Tamaulipan Palm Grove Riparian Forest

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Nature Serve ID: CES301.991


Quaternary alluvium.


Currently on levees and resaca margins and adjacent lower sites near the current Rio Grande channel. Historically more widespread within the Rio Grande delta.


Loamy or Clayey Bottomland Ecological Sites.

Parent Description

This system is currently limited to relatively small groves (typically less than 20 hectares) of Sabal mexicana (Mexican sabal palm, sometimes referred to as Sabal texana) located on loamy or clayey bottomland soils, such as those of the Rio Grande, Zalla, and Matamoros series, on the Rio Grande Delta and near the Rio Grande itself in Cameron County, Texas and similar sites in adjacent Mexico. These often occupy slight elevations along the margins of resacas or old river terraces, but may also occur on level sites. The system may have once occurred along the Rio Grande more than 120 km from its mouth, but is now limited to a few sites near the Gulf, with a few small stands identified in extreme southern Hidalgo County, Texas. These forests and woodlands often have a canopy dominated by Sabal mexicana (Mexican sabal palm), or may share dominance with other floodplain species such as Ebenopsis ebano (Texas ebony), Celtis laevigata (sugar hackberry), Leucaena pulverulenta (tepeguaje), Ulmus crassifolia (cedar elm), Ehretia anacua (anacua), and Fraxinus berlandieriana (Mexican ash). Prosopis glandulosa (honey mesquite), Sapindus saponaria var. drummondii (western soapberry), and Diospyros texana (Texas persimmon) are often present in the subcanopy. The canopy of these forests may reach a height of 15 m, and the subcanopy, to 10 m, may be composed of some of the species mentioned above. The shrub layer can be patchy with some areas extremely dense and containing species such as Zanthoxylum fagara (colima), Malpighia glabra (Barbados cherry), Celtis ehrenbergiana (granjeno), Erythrina herbacea (coralbean), Ziziphus obtusifolia (lotebush), Randia rhagocarpa (crucillo), Parkinsonia aculeate (retama), Havardia pallens (tenaza), Chiococca alba (David's milkberry), Iresine palmeri (Palmer's bloodleaf), and members of the canopy and subcanopy, and other areas relatively open. In some situations the ground may be covered with a layer of dead palm fronds, restricting the development of an herbaceous layer. In other areas, species including, but not limited to, Leersia monandra (bunch cutgrass), Salvia coccinea (tropical sage), Petiveria alliacea (hierba de las gallinitas), Rivina humilis (pigeonberry), Plumbago scandens (climbing plumbago), Tamaulipa azurea (blue boneset), Cocculus diversifolius (orientvine), and Malvaviscus arboreus (Turk's cap) may be present in the herbaceous layer. Fire may have been an important process in these forests as the sites may become extremely dry and a significant, if patchy, layer of palm thatch may be present. These forests appear to differ from other forests dominated by Sabal mexicana (Mexican sabal palm) further to the south. Ojeda and González Medrano (1977) describe a site of limited distribution in the northern part of the Sierra de San José de las Rusias in the Municipio of Soto La Marina in Tamaulipas, Mexico. It occurs at higher altitudes and on Oligocene geologic formations. Their brief description suggests that this is likely different in composition and process from the presently described system. Lopez and Dirzo (2007) describe a site further south in Vera Cruz, that also seems to differ relative to composition.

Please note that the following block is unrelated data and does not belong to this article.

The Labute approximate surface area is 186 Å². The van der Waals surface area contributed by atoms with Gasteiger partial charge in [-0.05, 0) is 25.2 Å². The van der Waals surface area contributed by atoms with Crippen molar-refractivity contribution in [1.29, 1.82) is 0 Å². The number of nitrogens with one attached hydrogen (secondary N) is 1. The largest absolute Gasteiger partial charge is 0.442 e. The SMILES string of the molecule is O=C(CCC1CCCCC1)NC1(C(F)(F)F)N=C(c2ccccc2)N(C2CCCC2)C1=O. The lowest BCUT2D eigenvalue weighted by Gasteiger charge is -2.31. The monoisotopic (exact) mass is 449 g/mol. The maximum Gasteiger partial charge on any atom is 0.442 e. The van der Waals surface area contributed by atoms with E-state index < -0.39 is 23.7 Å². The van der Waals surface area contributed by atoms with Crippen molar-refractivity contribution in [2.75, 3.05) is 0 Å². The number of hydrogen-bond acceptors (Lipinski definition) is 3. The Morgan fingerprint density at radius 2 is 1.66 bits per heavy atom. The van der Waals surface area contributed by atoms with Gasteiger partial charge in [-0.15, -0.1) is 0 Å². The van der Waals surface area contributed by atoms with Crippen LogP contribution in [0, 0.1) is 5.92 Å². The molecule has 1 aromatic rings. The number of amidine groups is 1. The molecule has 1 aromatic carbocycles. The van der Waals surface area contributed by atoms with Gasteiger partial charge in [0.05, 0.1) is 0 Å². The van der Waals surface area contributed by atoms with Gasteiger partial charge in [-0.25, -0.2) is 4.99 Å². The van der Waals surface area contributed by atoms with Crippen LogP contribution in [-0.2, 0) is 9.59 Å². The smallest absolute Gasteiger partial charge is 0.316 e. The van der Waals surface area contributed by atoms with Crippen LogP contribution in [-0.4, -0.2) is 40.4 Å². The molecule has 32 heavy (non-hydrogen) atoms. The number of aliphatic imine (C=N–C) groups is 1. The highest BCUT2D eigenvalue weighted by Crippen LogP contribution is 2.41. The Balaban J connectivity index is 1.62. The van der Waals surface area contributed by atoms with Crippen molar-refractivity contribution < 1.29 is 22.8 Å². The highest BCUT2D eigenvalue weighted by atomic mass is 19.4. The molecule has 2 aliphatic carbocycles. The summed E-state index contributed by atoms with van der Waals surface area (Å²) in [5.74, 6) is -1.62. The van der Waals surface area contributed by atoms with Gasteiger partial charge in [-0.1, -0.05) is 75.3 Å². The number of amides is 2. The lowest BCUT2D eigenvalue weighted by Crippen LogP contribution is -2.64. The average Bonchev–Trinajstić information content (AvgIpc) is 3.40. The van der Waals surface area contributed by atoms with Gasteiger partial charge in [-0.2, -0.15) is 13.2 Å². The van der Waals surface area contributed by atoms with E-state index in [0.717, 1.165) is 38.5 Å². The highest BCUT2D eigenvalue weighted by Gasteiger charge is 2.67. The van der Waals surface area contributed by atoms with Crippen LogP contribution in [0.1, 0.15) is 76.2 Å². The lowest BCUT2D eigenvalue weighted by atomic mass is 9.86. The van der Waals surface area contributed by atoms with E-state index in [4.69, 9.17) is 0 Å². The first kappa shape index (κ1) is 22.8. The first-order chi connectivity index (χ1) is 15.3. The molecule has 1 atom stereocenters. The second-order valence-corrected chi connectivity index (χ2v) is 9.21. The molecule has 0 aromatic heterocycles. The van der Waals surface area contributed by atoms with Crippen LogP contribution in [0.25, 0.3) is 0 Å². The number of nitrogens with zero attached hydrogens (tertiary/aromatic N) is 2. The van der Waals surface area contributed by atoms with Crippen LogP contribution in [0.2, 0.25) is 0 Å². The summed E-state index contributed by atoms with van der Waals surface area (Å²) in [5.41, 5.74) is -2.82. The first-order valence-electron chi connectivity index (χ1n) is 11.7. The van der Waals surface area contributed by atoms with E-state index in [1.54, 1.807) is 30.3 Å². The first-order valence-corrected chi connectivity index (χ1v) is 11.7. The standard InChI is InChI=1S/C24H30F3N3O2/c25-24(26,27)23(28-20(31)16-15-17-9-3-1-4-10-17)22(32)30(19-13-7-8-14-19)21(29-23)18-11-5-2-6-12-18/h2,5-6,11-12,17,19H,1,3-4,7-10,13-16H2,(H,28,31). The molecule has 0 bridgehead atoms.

Ecological Mapping Systems

South Texas: Palm Grove

Mapping System ID: 7502

As described for system.

Distribution Map

South Texas: Palm Grove


Example south texas: palm grove.jpg